This impressive, two-part dessert looks stunning on the plate but is surprisingly easy to make. Black tahini, made with black sesame seeds instead of white, gives this vegan “flan” its striking color.
This adorable vegan dessert looks like a fresh avocado, but it’s actually mint ice cream with a chocolate truffle pit.
A dinner with Penn Sardin PDX is both a study in culture and a culinary experience. With seafood-forward menus and a unique roster of wines and ciders, Penn Sardin showcases the cuisine of Brittany in the Pacific Northwest. Liz White and Simon Lowry, the duo behind the popup, met at Portland’s Olympia Oyster Bar, where she is a cook and he runs the wine program.
Salimatu Amabebe has cooked in New York, Maine, Guatemala, and Berlin. Now, she’s popping up in Portland, infusing her vegan dinners with her adventurous spirit and her Nigerian heritage.
2017 is the year of the rooster. As such, the chicken and all its glorious versatility is re-emerging as the main meat. So cock your tastebuds and check out how these Portland joints are roasting, braising, grilling, and frying up everyone’s favorite bird.
Navigating a new city can be intimidating. Navigating city guides shouldn’t be. Our Portland launch is fast approaching, so we’re doing everything we can to get to know this epicurean mecca before we get there. Translation: we’re breaking down the PDX research so you don’t have to. Did we miss something? Comment below. bon appétit‘s Portland City Guide What it covers: Where to eat, drink, stay and shop in the PDX, organized into a very short hit list of favorite spots, from pizza and Polish to design stores and boutiques. The “Still Hungry” section includes recipes and niche features, like “How To Drink (And Eat) Like A Russian.” What it’s missing: Under-the-radar establishments or places off the beaten path. We’re psyched about: All the sweets in Portland, from boysenberry scones and peach hand pies at Bakeshop to sweet corn buttermilk ice cream from Salt & Straw. SAVEUR: A Chef’s Guide to Portland’s Best Beer, Breakfast, and Bar Food What it covers: James Beard winner Greg Higgins weighs in on the restaurant scene of the city he’s called home for 30 …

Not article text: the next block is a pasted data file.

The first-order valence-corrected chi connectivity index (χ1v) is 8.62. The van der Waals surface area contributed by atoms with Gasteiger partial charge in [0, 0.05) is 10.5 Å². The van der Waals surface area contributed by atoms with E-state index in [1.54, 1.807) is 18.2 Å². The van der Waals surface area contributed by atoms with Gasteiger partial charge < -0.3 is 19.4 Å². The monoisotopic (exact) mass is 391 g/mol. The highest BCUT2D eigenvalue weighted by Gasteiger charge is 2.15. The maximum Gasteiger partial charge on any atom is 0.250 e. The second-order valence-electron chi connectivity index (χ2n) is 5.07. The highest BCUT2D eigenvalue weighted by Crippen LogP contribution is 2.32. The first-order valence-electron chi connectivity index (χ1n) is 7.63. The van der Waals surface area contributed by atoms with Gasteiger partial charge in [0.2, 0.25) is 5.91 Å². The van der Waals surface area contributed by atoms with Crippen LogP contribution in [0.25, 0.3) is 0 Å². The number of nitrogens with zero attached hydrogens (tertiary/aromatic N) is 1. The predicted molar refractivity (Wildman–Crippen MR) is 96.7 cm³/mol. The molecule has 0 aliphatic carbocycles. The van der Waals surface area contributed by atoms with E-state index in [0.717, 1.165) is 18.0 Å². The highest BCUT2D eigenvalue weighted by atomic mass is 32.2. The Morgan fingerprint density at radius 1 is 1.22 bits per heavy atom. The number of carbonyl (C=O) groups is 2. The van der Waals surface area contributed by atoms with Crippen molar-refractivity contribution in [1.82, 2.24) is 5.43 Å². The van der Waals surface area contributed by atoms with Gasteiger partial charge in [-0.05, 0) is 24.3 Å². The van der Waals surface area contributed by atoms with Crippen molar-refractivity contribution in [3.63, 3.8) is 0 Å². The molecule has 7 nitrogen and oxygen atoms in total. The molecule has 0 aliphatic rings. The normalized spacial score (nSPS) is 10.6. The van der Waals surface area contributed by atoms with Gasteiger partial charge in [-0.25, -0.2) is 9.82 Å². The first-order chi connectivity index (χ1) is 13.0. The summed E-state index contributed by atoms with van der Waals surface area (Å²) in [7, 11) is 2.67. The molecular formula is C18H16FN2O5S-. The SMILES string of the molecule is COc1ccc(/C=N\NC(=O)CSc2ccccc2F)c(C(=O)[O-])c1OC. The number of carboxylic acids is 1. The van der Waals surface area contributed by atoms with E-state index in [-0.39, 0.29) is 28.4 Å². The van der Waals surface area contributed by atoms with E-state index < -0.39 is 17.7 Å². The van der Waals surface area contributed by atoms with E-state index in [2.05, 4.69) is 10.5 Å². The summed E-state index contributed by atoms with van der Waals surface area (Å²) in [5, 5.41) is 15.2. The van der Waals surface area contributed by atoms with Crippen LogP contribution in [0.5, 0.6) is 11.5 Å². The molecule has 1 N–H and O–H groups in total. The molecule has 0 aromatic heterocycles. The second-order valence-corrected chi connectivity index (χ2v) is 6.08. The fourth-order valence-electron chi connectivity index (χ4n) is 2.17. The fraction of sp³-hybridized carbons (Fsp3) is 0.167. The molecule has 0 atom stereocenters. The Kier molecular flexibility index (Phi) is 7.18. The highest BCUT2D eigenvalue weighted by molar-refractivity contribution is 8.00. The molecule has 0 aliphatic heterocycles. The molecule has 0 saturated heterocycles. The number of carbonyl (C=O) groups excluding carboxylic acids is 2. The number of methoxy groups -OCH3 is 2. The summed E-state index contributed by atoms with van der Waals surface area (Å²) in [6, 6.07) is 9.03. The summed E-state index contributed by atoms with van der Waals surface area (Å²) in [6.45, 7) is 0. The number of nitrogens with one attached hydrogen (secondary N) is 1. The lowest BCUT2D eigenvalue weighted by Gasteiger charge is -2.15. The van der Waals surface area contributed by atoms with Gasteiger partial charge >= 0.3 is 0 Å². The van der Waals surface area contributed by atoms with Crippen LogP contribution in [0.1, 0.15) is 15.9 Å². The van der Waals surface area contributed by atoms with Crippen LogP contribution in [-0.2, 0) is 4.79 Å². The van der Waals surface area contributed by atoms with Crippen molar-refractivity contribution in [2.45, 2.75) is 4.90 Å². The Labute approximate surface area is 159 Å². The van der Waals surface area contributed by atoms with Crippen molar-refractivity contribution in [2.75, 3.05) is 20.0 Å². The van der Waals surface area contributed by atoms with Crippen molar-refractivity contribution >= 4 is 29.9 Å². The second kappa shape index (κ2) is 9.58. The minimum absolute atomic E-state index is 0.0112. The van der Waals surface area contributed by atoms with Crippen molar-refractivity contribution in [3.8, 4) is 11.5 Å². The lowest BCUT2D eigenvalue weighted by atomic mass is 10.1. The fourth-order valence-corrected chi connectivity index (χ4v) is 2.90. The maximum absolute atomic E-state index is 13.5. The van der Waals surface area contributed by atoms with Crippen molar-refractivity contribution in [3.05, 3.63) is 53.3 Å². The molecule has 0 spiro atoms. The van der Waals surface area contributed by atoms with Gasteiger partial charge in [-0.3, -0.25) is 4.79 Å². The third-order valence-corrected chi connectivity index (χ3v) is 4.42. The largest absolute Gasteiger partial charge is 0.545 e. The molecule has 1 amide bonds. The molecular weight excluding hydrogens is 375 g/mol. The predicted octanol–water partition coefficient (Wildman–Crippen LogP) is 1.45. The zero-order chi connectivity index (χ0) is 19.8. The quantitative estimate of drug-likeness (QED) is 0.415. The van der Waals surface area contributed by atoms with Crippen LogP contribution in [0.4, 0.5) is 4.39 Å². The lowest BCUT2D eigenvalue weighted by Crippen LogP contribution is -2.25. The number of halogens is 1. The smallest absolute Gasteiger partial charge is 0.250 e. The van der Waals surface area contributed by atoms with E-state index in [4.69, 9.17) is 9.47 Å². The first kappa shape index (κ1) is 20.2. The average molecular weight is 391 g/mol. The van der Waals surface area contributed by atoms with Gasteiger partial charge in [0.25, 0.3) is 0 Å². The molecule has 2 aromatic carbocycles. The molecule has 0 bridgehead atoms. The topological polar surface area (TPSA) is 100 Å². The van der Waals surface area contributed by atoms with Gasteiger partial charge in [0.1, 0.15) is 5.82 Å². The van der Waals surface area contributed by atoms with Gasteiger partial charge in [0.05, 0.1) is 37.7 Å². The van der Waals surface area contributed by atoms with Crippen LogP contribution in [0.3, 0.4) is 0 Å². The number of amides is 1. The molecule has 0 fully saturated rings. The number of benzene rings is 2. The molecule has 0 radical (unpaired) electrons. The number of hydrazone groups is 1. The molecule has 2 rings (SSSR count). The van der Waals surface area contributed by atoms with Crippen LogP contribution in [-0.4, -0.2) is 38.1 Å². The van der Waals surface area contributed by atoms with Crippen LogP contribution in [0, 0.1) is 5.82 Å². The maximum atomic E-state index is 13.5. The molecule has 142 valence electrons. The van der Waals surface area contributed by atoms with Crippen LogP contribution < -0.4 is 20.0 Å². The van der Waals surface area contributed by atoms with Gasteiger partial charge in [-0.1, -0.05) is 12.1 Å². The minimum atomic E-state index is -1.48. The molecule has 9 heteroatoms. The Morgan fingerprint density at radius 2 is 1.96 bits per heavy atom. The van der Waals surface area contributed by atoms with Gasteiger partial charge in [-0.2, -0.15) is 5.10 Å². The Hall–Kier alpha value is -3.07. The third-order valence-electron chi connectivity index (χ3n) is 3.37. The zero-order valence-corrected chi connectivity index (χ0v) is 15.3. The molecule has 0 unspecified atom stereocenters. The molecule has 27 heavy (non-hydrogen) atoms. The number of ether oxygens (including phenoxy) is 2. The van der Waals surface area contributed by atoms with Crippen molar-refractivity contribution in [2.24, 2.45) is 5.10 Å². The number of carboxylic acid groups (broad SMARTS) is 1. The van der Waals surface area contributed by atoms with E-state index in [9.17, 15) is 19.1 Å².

It’s official: we’re headed to Portland! Feastly has already brought thousands of chefs and diners together around our communal table, and now we’re gearing up to do the same in cities across the country. Portland pop-ups will be the newest additions to our roster of chefs and culinary experiences–if you or someone you know are in PDX, grab a seat before the table is set. So why Portland? We’re sure you’ve heard it before, but it bears repeating: Portland has an incomparable food scene. From ice cream decked out with donuts to bike-driven food carts, we’re counting the ways Portland shows us how to keep things weird. 1. James Beard once said, “No place on earth, with the exception of Paris, has done so much to influence my professional life.” Since the ‘90s, chefs have heeded these words, flocking to Portland from meccas like NYC, LA, and SF. JBA winner of Best Chef Northwest Vitaly Paley was one such chef – moving from Paris to Portland, Oregon for its famous morels. 2. The city loves its …